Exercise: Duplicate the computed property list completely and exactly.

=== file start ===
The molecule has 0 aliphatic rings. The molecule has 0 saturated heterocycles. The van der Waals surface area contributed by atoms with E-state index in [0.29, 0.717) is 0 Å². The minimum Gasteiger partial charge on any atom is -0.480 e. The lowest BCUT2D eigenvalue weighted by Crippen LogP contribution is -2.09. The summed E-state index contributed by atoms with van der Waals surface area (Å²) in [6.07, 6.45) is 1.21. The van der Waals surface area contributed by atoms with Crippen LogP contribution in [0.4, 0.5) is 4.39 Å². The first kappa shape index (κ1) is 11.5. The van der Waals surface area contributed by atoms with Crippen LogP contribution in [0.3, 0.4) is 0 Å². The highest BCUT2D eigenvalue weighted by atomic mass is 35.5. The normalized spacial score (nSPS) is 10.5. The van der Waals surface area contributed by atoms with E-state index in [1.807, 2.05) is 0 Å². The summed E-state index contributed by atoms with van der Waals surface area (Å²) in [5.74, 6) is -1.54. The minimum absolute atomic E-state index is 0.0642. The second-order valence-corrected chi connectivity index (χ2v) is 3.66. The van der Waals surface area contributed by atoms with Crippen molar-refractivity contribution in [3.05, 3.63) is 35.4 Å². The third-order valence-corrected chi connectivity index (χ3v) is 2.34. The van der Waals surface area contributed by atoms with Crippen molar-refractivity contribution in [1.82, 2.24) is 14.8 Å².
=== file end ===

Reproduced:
The molecule has 0 aliphatic rings. The molecule has 0 saturated heterocycles. The van der Waals surface area contributed by atoms with E-state index in [0.29, 0.717) is 0 Å². The minimum Gasteiger partial charge on any atom is -0.480 e. The lowest BCUT2D eigenvalue weighted by Crippen LogP contribution is -2.09. The summed E-state index contributed by atoms with van der Waals surface area (Å²) in [6.07, 6.45) is 1.21. The van der Waals surface area contributed by atoms with Crippen LogP contribution in [0.4, 0.5) is 4.39 Å². The first kappa shape index (κ1) is 11.5. The van der Waals surface area contributed by atoms with Crippen LogP contribution in [0.3, 0.4) is 0 Å². The highest BCUT2D eigenvalue weighted by atomic mass is 35.5. The normalized spacial score (nSPS) is 10.5. The van der Waals surface area contributed by atoms with E-state index in [1.807, 2.05) is 0 Å². The summed E-state index contributed by atoms with van der Waals surface area (Å²) in [5.74, 6) is -1.54. The minimum absolute atomic E-state index is 0.0642. The second-order valence-corrected chi connectivity index (χ2v) is 3.66. The van der Waals surface area contributed by atoms with Crippen molar-refractivity contribution in [3.05, 3.63) is 35.4 Å². The third-order valence-corrected chi connectivity index (χ3v) is 2.34. The van der Waals surface area contributed by atoms with Crippen molar-refractivity contribution in [1.82, 2.24) is 14.8 Å².